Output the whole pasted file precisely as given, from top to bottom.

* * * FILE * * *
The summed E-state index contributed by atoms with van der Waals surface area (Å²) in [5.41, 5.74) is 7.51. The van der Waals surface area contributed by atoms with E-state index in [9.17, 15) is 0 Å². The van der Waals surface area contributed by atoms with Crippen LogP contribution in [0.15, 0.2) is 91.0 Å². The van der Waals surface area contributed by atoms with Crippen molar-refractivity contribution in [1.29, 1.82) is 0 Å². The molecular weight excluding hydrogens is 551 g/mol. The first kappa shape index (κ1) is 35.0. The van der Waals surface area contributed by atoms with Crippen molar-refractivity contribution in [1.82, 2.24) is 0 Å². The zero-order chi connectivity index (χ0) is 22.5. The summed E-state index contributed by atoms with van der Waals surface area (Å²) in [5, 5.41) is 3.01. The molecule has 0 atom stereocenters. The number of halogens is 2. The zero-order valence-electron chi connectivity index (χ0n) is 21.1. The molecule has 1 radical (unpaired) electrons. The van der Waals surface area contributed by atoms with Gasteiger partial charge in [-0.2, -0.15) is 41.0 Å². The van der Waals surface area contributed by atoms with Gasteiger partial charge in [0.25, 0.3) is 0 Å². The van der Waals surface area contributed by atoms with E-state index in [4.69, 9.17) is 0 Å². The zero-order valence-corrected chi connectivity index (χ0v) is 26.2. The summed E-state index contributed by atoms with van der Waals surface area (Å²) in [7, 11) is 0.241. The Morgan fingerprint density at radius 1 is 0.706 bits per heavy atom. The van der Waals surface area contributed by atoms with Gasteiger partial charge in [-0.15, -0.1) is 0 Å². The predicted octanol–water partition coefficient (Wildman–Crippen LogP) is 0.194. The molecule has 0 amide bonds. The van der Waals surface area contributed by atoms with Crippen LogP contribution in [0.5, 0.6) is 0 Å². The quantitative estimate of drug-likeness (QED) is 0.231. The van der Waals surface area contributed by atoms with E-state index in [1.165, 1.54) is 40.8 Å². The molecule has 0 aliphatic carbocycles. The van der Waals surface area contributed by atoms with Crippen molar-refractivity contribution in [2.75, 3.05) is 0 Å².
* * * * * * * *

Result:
The summed E-state index contributed by atoms with van der Waals surface area (Å²) in [5.41, 5.74) is 7.51. The van der Waals surface area contributed by atoms with E-state index in [9.17, 15) is 0 Å². The van der Waals surface area contributed by atoms with Crippen LogP contribution in [0.15, 0.2) is 91.0 Å². The van der Waals surface area contributed by atoms with Crippen molar-refractivity contribution in [1.29, 1.82) is 0 Å². The molecular weight excluding hydrogens is 551 g/mol. The first kappa shape index (κ1) is 35.0. The van der Waals surface area contributed by atoms with Crippen molar-refractivity contribution in [1.82, 2.24) is 0 Å². The zero-order chi connectivity index (χ0) is 22.5. The summed E-state index contributed by atoms with van der Waals surface area (Å²) in [5, 5.41) is 3.01. The molecule has 0 atom stereocenters. The number of halogens is 2. The zero-order valence-electron chi connectivity index (χ0n) is 21.1. The molecule has 1 radical (unpaired) electrons. The van der Waals surface area contributed by atoms with Gasteiger partial charge in [-0.2, -0.15) is 41.0 Å². The van der Waals surface area contributed by atoms with Gasteiger partial charge in [0.25, 0.3) is 0 Å². The van der Waals surface area contributed by atoms with E-state index in [4.69, 9.17) is 0 Å². The zero-order valence-corrected chi connectivity index (χ0v) is 26.2. The summed E-state index contributed by atoms with van der Waals surface area (Å²) in [7, 11) is 0.241. The Morgan fingerprint density at radius 1 is 0.706 bits per heavy atom. The van der Waals surface area contributed by atoms with Gasteiger partial charge in [-0.15, -0.1) is 0 Å². The predicted octanol–water partition coefficient (Wildman–Crippen LogP) is 0.194. The molecule has 0 amide bonds. The van der Waals surface area contributed by atoms with Crippen LogP contribution in [0.5, 0.6) is 0 Å². The quantitative estimate of drug-likeness (QED) is 0.231. The van der Waals surface area contributed by atoms with E-state index in [1.165, 1.54) is 40.8 Å². The molecule has 0 aliphatic carbocycles. The van der Waals surface area contributed by atoms with Crippen molar-refractivity contribution in [2.75, 3.05) is 0 Å².